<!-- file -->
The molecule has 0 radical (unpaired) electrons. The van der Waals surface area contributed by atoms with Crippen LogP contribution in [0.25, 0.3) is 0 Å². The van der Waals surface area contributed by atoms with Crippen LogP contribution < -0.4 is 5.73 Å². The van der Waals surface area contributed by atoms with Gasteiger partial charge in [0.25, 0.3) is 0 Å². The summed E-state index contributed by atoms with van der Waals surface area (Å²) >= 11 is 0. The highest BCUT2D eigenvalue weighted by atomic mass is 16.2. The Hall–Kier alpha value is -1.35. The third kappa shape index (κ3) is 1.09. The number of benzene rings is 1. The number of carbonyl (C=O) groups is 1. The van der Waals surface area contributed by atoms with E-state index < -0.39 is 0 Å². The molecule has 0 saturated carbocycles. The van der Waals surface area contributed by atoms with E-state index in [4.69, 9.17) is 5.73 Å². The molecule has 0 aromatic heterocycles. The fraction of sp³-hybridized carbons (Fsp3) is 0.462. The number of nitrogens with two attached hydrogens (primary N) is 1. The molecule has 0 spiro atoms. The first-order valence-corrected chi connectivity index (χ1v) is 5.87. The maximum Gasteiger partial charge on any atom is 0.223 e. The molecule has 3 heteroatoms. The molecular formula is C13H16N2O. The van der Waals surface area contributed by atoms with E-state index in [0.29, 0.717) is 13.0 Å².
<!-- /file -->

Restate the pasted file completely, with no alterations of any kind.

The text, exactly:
The molecule has 0 radical (unpaired) electrons. The van der Waals surface area contributed by atoms with Crippen LogP contribution in [0.25, 0.3) is 0 Å². The van der Waals surface area contributed by atoms with Crippen LogP contribution < -0.4 is 5.73 Å². The van der Waals surface area contributed by atoms with Gasteiger partial charge in [0.25, 0.3) is 0 Å². The summed E-state index contributed by atoms with van der Waals surface area (Å²) >= 11 is 0. The highest BCUT2D eigenvalue weighted by atomic mass is 16.2. The Hall–Kier alpha value is -1.35. The third kappa shape index (κ3) is 1.09. The number of benzene rings is 1. The number of carbonyl (C=O) groups is 1. The van der Waals surface area contributed by atoms with E-state index < -0.39 is 0 Å². The molecule has 0 saturated carbocycles. The van der Waals surface area contributed by atoms with E-state index in [4.69, 9.17) is 5.73 Å². The molecule has 0 aromatic heterocycles. The fraction of sp³-hybridized carbons (Fsp3) is 0.462. The number of nitrogens with two attached hydrogens (primary N) is 1. The molecule has 0 spiro atoms. The first-order valence-corrected chi connectivity index (χ1v) is 5.87. The maximum Gasteiger partial charge on any atom is 0.223 e. The molecule has 3 heteroatoms. The molecular formula is C13H16N2O. The van der Waals surface area contributed by atoms with E-state index in [0.29, 0.717) is 13.0 Å².